Foreign property transactions

Foreign property transactions to be hit with additional expenses

19 June 2016

A number of recent changes affecting foreign purchasers of property in Victoria have either come into, or are soon to come into effect. These changes are already impacting on the sale of property.

Foreign Investment Review Board

One change that is already in effect is the foreign investment laws.

3 May 2016: no objection decisions

The Foreign Investment Review Board (FIRB) released revised ‘taxation conditions of certain no objection decisions’. These conditions are aimed at targeting foreign investments which pose a risk to Australia’s taxation revenue. Some of these conditions also impose obligations to notify the FIRB of certain events and transactions. Further clarifications will be provided in FIRB’s guidance notes. These revised conditions are not expected to apply to investors who have already obtained approval.

1 December 2015: FIRB introduced new off-the-plan expenses

Developers can continue to apply for a residential development new dwelling exemption certificate for the sale of new dwellings to foreign persons. The development must consist of at least 50 dwellings, have development approval and must be marketed in Australia.

Obtaining a pre-approved exemption certificate is still possible but it now attracts significant application fees, including:

  1. initial application fee of $25,000 per development application
  2. An additional $5,000 for every dwelling acquired by a foreign person for $1m or less
  3. incremental fee of $10,000 per $1m incremental value of every dwelling acquired for over $1m by a foreign person. For example, there will be a fee of $10,000 for a dwelling over $1m but less than $2m, and a fee of $20,000 for a dwelling over $2m but less than $3m

Additional stamp duty on residential property

On top of ordinary stamp duty, foreign purchasers currently pay an additional stamp duty surcharge.

This rate of additional stamp duty surcharge payable by foreign purchasers of residential property will increase from the current 3% surcharge to a 7% surcharge. This is separate to any other stamp duty payable by a non-foreign purchaser, which is still effective.

The additional duty is collectible for contracts entered into on or after 1 July 2016. This includes nominations executed on or after this date, even if the original sales contract was entered into before 1 July 2016.

Residential property includes land where there is an intention to construct residential buildings.

Announced recently, ‘short-term accommodation’ will not be brought within the definition of residential property. This means that foreign purchasers of hotels, motels, serviced apartments, retirement villages or student accommodation will not be liable for the 7% surcharge.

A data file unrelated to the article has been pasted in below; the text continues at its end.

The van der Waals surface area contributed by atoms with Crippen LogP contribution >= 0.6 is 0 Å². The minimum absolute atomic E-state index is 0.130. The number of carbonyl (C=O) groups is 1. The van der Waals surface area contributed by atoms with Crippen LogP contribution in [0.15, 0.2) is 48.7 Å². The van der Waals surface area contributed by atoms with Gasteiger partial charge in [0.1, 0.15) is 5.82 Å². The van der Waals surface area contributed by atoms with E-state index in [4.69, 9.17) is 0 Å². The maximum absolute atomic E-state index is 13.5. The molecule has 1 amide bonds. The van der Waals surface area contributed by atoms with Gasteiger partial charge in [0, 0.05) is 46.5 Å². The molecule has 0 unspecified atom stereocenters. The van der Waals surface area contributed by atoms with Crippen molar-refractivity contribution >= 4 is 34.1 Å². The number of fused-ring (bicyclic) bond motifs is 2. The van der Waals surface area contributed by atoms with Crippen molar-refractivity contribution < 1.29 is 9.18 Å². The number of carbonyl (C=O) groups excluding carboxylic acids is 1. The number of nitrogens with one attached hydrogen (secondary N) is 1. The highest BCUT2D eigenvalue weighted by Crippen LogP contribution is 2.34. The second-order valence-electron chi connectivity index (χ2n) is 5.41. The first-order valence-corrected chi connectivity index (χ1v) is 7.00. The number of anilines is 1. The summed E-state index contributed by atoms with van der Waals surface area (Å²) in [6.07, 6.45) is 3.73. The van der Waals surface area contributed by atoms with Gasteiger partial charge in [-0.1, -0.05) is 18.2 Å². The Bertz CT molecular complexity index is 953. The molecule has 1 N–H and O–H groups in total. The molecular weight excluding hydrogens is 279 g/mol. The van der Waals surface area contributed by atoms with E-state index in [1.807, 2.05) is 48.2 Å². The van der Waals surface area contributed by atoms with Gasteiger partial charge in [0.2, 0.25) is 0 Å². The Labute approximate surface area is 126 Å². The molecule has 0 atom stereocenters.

Absentee owner land tax surcharge

There is an additional surcharge to be paid by absentee foreign owners. The surcharge land tax is chargeable on all land held by a foreign owner unless an exemption applies.

Absentee owner land tax surcharge will increase from 0.5% to 1.5% from 1 January 2017. This is an annual surcharge in addition to any other land tax payable by a taxpayer. This will bring the highest marginal land tax for absentee owners to 3.75%.

Broadly speaking, the surcharge will be payable by anyone who is not an Australian citizen or resident, who does not ordinarily reside in Australia, and who will be either absent on 31 December 2016 or will have been absent from Australia for at least six months in 2016. The surcharge is also payable by absentee corporations and absentee trusts.

Discretionary exemptions

The discretionary exemptions from foreign purchaser additional stamp duty and absentee owner land tax are expected to remain in place. These exemptions may assist some companies and trusts based in Australia whose commercial activities add to Victoria’s housing stock or contribute to the Victorian economy and community.

New foreign resident capital gains withholding regime

At the federal level, any purchaser who acquires an Australian property from 1 July 2016 with a value of $2 million or more from a foreign resident vendor will be required to pay an amount equal to 10% of the purchase price of the property to the Australian Taxation Office (ATO).

It is imperative as a purchaser that your contract provides you with the right to withhold these funds from the sales proceeds.

All vendors will be automatically treated as a foreign resident when selling an Australian property with market value of $2 million or more, unless they can provide a clearance certificate from the ATO to the purchaser before settlement.

Please find further details in our previous alert here.

If you think you may be affected by any of these changes, please contact Rigby Cooke Lawyers to understand and manage your exposure.

Disclaimer: This publication contains comments of a general nature only and is provided as an information service. It is not intended to be relied upon as, nor is it a substitute for specific professional advice. No responsibility can be accepted by Rigby Cooke Lawyers or the authors for loss occasioned to any person doing anything as a result of any material in this publication.

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